PCSK9 inhibitors may improve cardiovascular outcomes—Can we afford them?

Ronen Arbel, Ariel Hammerman, Noa Triki, Dan Greenberg

Research output: Contribution to journalArticlepeer-review


Background/Objectives Proprotein convertase subtilisin/kexin type 9 inhibitors (PCSK9i) can significantly lower low-density lipoprotein (LDL) cholesterol levels. Early evidence suggests that use of PCSK9i also reduces the incidence of major adverse cardiovascular events (MACE). Our objective was to determine preliminary economic implications of PCSK9i use to avoid MACE, based on the current data from major phase III clinical trials. Methods Outcome data of the 4529 patients treated with PCSK9i in the OSLER and ODYSSEY LONG TERM trials were collected from the published reports. Cost of preventing MACE was evaluated based on the existing outcome data and current US prices of PCSK9i. The pooled results were compared to the cost of curing Hepatitis C Virus (HCV) patients with novel HCV drugs. Results PCSK9i treatment in the OSLER and ODYSSEY LONG TERM trials resulted in prevention of 35 MACE in a total of 4903 patient-years: 8 cardiovascular deaths, 22 myocardial infarctions, 0 strokes and 5 unstable anginas. The cost of PCSK9i drugs consumed during the trial's current follow-up period, could have reached $70,172,141. Therefore, the cost of preventing any MACE would be $2,004,918 and the cost of preventing one death would be $8,777,518. These figures are one hundred fold higher than the cost of curing one HCV patient (~$84,000). Conclusions According to the current published data, using PCSK9i to prevent MACE seems to be a very expensive strategy. If upcoming outcome trials will demonstrate similar results, it seems that at current prices, using these drugs would not be affordable for most healthcare systems.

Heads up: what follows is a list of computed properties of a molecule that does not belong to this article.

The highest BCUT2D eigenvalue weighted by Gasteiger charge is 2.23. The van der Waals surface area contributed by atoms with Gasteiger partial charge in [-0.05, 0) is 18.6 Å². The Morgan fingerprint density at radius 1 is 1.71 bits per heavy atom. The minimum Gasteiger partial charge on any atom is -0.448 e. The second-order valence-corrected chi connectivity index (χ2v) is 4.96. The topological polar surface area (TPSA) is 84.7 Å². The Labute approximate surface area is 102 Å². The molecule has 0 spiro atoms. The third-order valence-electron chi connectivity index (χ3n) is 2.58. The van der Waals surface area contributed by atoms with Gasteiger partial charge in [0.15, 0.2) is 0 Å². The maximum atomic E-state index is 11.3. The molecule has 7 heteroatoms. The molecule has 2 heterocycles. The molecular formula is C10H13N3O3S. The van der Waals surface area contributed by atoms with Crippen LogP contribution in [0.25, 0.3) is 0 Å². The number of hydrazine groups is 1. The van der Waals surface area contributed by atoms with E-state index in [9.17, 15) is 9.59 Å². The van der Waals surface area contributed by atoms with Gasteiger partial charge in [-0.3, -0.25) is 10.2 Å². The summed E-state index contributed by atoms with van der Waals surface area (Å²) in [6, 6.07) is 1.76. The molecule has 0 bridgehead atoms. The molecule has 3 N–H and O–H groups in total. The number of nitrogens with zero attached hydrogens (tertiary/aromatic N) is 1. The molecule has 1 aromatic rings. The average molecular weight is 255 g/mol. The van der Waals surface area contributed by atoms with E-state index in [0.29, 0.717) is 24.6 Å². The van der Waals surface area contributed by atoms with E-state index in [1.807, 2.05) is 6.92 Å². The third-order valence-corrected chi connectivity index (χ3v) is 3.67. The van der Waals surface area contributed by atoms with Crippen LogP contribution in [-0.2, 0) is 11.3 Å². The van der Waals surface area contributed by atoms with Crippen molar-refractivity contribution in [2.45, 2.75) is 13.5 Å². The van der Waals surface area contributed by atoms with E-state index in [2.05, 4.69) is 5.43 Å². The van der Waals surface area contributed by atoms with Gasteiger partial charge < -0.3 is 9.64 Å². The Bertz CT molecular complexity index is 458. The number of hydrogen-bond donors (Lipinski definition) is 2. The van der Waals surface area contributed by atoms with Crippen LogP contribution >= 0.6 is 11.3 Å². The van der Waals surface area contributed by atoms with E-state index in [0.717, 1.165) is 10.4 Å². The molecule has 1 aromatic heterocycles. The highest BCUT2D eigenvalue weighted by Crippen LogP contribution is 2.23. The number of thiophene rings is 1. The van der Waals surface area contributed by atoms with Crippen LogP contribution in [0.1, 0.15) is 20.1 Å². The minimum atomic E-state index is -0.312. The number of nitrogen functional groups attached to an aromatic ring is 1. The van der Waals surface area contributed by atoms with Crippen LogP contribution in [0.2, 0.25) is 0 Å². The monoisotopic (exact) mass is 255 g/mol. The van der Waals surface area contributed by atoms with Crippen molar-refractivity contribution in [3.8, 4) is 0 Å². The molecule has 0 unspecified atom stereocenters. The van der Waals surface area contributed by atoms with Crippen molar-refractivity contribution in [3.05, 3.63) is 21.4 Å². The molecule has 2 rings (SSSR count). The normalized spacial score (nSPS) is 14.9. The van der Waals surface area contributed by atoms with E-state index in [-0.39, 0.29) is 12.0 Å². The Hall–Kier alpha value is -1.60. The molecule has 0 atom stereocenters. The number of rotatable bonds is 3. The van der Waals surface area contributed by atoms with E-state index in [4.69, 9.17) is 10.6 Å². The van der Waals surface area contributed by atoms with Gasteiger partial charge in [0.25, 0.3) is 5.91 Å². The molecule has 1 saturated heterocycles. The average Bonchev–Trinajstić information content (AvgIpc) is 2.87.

Original languageAmerican English
Pages (from-to)242-245
Number of pages4
JournalInternational Journal of Cardiology
StatePublished - 1 Oct 2016


  • Affordability
  • Alirocumab
  • Budget-impact
  • Evolocumab
  • LDL cholesterol

All Science Journal Classification (ASJC) codes

  • Cardiology and Cardiovascular Medicine


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